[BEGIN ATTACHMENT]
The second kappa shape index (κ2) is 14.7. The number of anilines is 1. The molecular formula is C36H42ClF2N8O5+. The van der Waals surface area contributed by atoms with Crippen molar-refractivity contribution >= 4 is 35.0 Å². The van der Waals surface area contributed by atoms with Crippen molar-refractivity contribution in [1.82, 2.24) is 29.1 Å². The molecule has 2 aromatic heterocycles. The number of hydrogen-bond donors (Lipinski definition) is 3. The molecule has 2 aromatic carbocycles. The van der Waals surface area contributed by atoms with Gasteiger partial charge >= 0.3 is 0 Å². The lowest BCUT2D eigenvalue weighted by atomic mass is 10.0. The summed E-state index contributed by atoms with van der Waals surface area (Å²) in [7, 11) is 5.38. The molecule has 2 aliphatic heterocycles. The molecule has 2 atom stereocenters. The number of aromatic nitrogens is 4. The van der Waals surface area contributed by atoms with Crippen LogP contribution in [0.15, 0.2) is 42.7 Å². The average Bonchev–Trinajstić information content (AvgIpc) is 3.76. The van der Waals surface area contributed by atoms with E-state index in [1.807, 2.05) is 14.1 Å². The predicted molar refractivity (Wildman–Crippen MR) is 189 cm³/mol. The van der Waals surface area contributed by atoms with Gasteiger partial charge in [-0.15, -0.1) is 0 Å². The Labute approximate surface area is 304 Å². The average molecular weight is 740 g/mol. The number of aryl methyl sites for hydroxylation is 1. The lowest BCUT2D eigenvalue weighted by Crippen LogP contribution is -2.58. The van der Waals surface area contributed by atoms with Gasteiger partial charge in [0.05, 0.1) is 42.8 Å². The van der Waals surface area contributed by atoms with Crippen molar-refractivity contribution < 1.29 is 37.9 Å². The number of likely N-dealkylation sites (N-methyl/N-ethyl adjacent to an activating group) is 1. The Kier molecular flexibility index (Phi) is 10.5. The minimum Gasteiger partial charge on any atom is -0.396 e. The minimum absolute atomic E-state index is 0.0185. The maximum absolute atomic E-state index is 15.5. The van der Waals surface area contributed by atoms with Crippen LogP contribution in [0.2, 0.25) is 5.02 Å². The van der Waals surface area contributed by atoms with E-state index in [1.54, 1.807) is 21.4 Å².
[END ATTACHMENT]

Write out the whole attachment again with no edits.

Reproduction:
The second kappa shape index (κ2) is 14.7. The number of anilines is 1. The molecular formula is C36H42ClF2N8O5+. The van der Waals surface area contributed by atoms with Crippen molar-refractivity contribution >= 4 is 35.0 Å². The van der Waals surface area contributed by atoms with Crippen molar-refractivity contribution in [1.82, 2.24) is 29.1 Å². The molecule has 2 aromatic heterocycles. The number of hydrogen-bond donors (Lipinski definition) is 3. The molecule has 2 aromatic carbocycles. The van der Waals surface area contributed by atoms with Gasteiger partial charge >= 0.3 is 0 Å². The lowest BCUT2D eigenvalue weighted by atomic mass is 10.0. The summed E-state index contributed by atoms with van der Waals surface area (Å²) in [7, 11) is 5.38. The molecule has 2 aliphatic heterocycles. The molecule has 2 atom stereocenters. The number of aromatic nitrogens is 4. The van der Waals surface area contributed by atoms with Crippen LogP contribution in [0.15, 0.2) is 42.7 Å². The average Bonchev–Trinajstić information content (AvgIpc) is 3.76. The van der Waals surface area contributed by atoms with E-state index in [1.807, 2.05) is 14.1 Å². The predicted molar refractivity (Wildman–Crippen MR) is 189 cm³/mol. The van der Waals surface area contributed by atoms with Gasteiger partial charge in [-0.15, -0.1) is 0 Å². The Labute approximate surface area is 304 Å². The average molecular weight is 740 g/mol. The number of aryl methyl sites for hydroxylation is 1. The lowest BCUT2D eigenvalue weighted by Crippen LogP contribution is -2.58. The van der Waals surface area contributed by atoms with Gasteiger partial charge in [0.05, 0.1) is 42.8 Å². The van der Waals surface area contributed by atoms with Crippen molar-refractivity contribution < 1.29 is 37.9 Å². The number of likely N-dealkylation sites (N-methyl/N-ethyl adjacent to an activating group) is 1. The Kier molecular flexibility index (Phi) is 10.5. The minimum Gasteiger partial charge on any atom is -0.396 e. The minimum absolute atomic E-state index is 0.0185. The maximum absolute atomic E-state index is 15.5. The van der Waals surface area contributed by atoms with Crippen LogP contribution in [0.2, 0.25) is 5.02 Å². The van der Waals surface area contributed by atoms with E-state index in [1.54, 1.807) is 21.4 Å².